The Qatar Gulf crisis didn’t blockade Doah’s economy.

October 9, 2018 By The Editor

The Qatar Gulf crisis didn’t blockade Doah’s economy.

The Qatar Gulf crisis generates a variety of results, answers from different countries.

If the intent of the Qatar Gulf crisis was to make Qatari follow in line behind Saudi Arabia and UAE, it failed its purpose.
If the intent was to set Qatar down on its knees, the Qatar Gulf crisis failed its purpose, too.
Nevertheless is gave a powerful demonstration of the bullying power of the Arab countries in the Gulf.

The Qatar Gulf crisis didn’t blockade Doah’s economy.

For starters, the country is simply too wealthy to be pushed around easily. Qatar’s abundant supply of natural gas translates into the highest per capita income in the world.

Even with trade and travel bans imposed by Saudi Arabia, the United Arab Emirates (UAE), Bahrain, and Egypt, Qatar’s economy will not suffer significantly.

Qatar is a popular destination not just because it is the richest country in the world per capita, but because of the relative ease with which visas and work permits can be organised. Also, despite negative media coverage, workers there have relatively better protection now.

The Qatar quarrel versus the Arab NATO
Doha Westbay Qatar

Not all the other Arab countries followed in line.

Though the list of countries severing ties is impressive for its unity, equally noteworthy are the omissions. Kuwait and Oman have not followed suit, despite both being members of the Gulf Cooperation Council (which, in addition to Qatar, includes Bahrain, Saudi Arabia, and the UAE). The anti-Qatar bloc could not even persuade its closest allies to follow its lead.

Similarly, while Jordan announced that it would downgrade diplomatic relations, it has offered few details. As long as Qatar can maintain relations with Jordan and Kuwait, the effects of the current campaign are likely to be limited.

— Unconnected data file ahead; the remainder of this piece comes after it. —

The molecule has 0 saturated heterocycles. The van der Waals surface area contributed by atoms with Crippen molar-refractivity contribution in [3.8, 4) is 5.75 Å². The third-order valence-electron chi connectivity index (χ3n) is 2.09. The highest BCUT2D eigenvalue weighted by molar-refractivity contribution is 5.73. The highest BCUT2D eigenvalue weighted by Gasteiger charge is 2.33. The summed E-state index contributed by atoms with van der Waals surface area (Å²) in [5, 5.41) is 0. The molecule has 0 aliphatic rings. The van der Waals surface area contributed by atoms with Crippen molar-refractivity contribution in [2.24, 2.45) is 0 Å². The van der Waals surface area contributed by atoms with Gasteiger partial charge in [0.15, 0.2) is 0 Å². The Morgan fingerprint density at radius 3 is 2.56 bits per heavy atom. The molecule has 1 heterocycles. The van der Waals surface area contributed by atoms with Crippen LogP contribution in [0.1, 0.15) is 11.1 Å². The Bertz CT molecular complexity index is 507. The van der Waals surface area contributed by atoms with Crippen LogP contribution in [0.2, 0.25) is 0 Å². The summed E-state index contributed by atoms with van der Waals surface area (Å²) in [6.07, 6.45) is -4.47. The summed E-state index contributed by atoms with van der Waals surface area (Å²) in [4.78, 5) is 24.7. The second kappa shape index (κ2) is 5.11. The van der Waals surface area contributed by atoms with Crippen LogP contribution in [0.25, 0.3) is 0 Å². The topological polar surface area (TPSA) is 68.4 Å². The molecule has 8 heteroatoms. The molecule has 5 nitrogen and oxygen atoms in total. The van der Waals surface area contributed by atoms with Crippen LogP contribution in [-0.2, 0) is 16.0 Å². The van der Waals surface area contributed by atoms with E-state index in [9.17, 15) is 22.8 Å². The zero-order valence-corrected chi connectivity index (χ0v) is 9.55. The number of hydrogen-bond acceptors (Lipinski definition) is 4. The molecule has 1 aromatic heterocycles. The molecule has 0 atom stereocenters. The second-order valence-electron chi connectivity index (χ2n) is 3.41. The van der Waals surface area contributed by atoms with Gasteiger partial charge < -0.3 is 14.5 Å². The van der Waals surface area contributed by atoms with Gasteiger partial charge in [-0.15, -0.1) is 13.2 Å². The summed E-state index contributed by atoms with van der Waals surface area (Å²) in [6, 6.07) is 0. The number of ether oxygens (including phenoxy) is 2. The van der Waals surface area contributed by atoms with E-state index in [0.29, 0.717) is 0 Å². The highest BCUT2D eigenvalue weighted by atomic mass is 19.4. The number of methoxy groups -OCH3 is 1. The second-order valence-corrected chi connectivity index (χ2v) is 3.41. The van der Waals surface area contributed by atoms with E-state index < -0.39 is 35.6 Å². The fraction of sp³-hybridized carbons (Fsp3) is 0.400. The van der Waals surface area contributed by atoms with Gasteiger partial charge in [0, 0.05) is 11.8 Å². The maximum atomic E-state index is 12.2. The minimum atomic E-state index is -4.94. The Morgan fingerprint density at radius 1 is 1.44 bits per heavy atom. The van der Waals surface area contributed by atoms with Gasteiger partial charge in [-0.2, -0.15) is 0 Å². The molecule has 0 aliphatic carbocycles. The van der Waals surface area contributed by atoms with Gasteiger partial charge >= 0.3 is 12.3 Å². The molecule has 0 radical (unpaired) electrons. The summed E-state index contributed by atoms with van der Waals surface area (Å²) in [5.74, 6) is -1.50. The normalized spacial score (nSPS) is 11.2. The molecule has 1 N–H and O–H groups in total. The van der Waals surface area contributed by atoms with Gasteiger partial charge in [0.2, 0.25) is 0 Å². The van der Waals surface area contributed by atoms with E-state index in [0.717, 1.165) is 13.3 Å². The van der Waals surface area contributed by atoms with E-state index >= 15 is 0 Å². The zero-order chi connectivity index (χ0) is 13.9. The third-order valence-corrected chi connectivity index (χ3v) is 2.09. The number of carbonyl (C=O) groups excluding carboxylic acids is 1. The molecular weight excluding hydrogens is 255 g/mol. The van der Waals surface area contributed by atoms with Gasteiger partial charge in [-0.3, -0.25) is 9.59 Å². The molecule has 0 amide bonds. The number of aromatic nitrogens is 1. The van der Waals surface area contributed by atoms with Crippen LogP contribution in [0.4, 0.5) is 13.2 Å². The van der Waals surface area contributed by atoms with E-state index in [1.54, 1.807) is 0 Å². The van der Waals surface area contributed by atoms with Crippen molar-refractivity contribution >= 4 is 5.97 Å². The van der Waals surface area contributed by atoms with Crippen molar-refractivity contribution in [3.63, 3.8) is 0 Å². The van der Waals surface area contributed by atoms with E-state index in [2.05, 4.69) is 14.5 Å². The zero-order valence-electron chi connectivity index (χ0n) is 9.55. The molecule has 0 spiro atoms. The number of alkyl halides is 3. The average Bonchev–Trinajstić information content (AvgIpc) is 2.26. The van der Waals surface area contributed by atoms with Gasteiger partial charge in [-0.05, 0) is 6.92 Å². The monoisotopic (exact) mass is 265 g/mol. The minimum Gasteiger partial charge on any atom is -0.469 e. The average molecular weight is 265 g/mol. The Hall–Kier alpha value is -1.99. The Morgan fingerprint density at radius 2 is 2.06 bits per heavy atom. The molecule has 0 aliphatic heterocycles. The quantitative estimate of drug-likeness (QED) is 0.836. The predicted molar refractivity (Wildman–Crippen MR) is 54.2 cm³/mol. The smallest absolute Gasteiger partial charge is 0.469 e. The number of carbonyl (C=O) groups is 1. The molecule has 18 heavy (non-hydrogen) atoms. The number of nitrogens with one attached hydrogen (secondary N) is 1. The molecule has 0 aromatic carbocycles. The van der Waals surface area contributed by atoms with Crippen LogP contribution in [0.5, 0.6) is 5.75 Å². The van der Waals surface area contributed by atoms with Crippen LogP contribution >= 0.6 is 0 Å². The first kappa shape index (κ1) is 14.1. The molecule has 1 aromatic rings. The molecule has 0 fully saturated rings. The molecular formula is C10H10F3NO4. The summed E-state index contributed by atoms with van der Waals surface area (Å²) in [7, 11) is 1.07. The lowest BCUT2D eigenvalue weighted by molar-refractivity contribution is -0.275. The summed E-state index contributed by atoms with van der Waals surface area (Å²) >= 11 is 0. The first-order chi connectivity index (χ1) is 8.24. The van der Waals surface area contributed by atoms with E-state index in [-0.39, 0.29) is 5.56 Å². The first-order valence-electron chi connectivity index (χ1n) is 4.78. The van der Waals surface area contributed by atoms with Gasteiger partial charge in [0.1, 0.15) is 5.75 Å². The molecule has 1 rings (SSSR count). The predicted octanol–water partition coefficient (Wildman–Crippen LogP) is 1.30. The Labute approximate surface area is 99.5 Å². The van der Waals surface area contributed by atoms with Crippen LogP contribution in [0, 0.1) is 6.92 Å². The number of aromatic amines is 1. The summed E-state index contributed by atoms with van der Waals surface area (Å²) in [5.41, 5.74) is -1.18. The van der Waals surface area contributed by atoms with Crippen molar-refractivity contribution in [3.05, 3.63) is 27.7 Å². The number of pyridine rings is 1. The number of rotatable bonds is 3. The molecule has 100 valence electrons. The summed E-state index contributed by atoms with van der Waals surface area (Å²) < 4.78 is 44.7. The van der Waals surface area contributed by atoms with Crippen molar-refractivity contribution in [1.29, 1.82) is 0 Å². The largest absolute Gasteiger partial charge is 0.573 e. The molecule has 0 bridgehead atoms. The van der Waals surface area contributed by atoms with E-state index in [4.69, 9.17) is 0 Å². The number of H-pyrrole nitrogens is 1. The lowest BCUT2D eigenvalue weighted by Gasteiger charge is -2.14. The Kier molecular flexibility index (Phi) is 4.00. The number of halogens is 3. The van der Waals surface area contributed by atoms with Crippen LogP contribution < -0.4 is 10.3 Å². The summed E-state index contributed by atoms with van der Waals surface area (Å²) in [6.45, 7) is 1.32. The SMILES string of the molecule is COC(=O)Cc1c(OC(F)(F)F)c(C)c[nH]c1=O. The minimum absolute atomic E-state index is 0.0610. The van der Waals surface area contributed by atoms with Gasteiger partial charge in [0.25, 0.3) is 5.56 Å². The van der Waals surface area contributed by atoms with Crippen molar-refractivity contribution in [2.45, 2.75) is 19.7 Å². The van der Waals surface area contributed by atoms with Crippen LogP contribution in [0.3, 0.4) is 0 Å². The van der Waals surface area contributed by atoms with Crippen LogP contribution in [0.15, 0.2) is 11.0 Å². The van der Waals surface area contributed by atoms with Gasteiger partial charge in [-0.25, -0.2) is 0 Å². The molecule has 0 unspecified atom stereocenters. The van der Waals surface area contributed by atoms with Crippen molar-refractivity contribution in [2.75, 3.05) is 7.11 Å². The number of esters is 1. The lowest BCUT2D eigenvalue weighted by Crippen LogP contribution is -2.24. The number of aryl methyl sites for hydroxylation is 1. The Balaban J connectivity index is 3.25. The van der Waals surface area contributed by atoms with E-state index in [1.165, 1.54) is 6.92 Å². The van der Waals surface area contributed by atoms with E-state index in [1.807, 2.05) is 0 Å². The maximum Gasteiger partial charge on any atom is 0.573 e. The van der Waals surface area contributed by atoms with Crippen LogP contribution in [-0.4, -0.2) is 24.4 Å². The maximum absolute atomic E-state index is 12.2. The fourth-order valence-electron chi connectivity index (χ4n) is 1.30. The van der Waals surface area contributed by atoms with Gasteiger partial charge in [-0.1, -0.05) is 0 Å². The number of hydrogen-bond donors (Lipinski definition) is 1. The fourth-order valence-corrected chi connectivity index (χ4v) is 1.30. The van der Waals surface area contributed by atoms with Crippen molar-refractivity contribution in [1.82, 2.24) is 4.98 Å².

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A senior Iranian official said the measures by the Arab nations would not help end the crisis in the Middle East. “The era of cutting diplomatic ties and closing borders … is not a way to resolve crisis … As I said before, aggression and occupation will have no result but instability,” Hamid Aboutalebi, deputy chief of staff of Iran’s President Hassan Rouhani, tweeted, referring to the coalition’s involvement in Yemen.

Mevlut Cavusoglu, Turkey’s foreign minister, also called for dialogue to resolve the dispute.

“We see the stability in the Gulf region as our own unity and solidarity,” Cavusoglu told a news conference.

“Countries may of course have some issues, but dialogue must continue under every circumstance for problems to be resolved peacefully. We are saddened by the current picture and will give any support for its normalisation”.

The results of the Qatar Gulf crisis seems quite vary.

Nearly a week later, Qatar appears in no hurry to comply.

Tainting Qatar as a regional pariah is unlikely to change its calculus, for two reasons.

Qatar must also tread lightly with Iran, given their shared ownership of the world’s largest natural gas field, South Pars in the Persian Gulf. Iran has offered to provide the 40% of Qatar’s food supply that it no longer receives from Saudi Arabia as a result of the blockade.
Though there is little risk that Qatar will drift too far into Iran’s orbit.

Kuwait attempting to mediate the current crisis. It is possible that all parties will agree to pull back from the brink in exchange for cosmetic concessions. But it is far more likely that the rift will persist for years, further unraveling a fragmented Middle East.

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Source: Al Jazeera

Pictures by: Pixabay


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